The matter to which I refer involves a couple purportedly ” de bonne lignée ,” as the French say, although–as the French say–” lignée ” means “line of descent” and not, as in the instant case, “the line into which one descends,” namely the A, C or (my own suspicion) the E. Of course, I speak as one influenced by the likes of Proust, Ward McAllister and Cleveland Amory to believe that Le Bottin and the New York subway map aren’t equivalent guides to social distinction. Not that it appears to matter, given the places one runs into Peggy Siegal these days.
In any case, the couple in question got themselves elected, somehow, to a much-coveted East End club. The fallout has been horrific to behold. In my case, it took the form of an anonymous letter to me bearing an anodyne postmark, filled with scurrilous allegations which are, for all I know, groundless. My unknown correspondent–a
I won’t, any more than I will disclose my suspicions concerning the letter’s authorship. I’m pretty sure I know who wrote it, a conjecture that is shared by the president of the club in question, to whom I showed the letter, since he stars in it, so to speak. For positive identification, of course, we would need to call in an expert–someone like Don Foster, the vocabulary-and-language-profiling professor who identified Joe Klein as the author of Primary Colors . (In the present case, I would suggest to Professor Foster that he start with a careful, intuitive reading of The Southampton Press of Aug. 16 and 23.)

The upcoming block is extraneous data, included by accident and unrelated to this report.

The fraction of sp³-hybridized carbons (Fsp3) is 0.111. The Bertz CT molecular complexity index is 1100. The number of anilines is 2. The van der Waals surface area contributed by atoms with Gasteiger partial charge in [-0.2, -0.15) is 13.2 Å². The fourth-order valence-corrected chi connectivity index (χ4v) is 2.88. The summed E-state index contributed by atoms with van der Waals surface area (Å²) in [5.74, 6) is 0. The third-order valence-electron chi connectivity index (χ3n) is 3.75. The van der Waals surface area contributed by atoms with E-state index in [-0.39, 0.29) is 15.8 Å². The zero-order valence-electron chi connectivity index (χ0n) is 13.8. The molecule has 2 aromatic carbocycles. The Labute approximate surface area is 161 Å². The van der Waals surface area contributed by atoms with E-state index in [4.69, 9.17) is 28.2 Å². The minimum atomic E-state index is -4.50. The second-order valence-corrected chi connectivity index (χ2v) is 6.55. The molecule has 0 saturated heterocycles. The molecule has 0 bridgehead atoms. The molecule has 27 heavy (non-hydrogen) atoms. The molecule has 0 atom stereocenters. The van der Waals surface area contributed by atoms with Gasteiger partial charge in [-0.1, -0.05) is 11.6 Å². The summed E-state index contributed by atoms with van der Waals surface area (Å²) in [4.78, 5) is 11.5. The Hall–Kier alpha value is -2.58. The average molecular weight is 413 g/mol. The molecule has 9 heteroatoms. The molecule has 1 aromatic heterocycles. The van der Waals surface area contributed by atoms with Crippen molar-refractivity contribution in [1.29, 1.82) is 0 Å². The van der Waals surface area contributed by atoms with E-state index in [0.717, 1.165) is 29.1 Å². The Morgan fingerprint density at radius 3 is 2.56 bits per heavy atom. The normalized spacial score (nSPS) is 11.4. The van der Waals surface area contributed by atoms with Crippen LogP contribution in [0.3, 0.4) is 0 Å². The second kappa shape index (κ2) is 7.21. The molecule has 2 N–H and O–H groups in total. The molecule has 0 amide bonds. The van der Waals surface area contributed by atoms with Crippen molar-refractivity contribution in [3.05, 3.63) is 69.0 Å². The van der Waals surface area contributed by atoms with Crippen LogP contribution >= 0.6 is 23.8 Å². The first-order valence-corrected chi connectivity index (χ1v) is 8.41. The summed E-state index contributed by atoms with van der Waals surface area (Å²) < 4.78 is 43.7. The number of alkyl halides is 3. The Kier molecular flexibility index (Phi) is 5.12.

Anyone looking at the Hamptons club scene today is faced with certain key ethical questions. Is, for example, a straight cash bribe to an admissions-committee member entitled to a discount, as opposed to a bribe that takes the form of a mutual-fund or corporate directorship, a brokerage account, a money-management account, a nice piece of investment-banking business? You tell me.
My own feeling is that it’s gone too far. The only solution is the twofold approach that I proposed in a piece in Golf Digest a few years ago: 1) put 10 percent of each year’s openings up for auction, come one, come all (with certified checks), to be conducted in a private room, with the bidders represented by their lawyers; a share in the takings could be given to local Hamptons charities; (2) permit the staff of the club in question to fire 5 percent of the membership every year. The latter will forestall a problem faced by several clubs in the last decade: failure of the actuarial tables to provide openings, which has presumably forced some admissions-committee members to look beyond the application book for interim funding.
After all, why shouldn’t “expectation of privacy” add up to what everything else in our lovely era does–namely, expectation of money.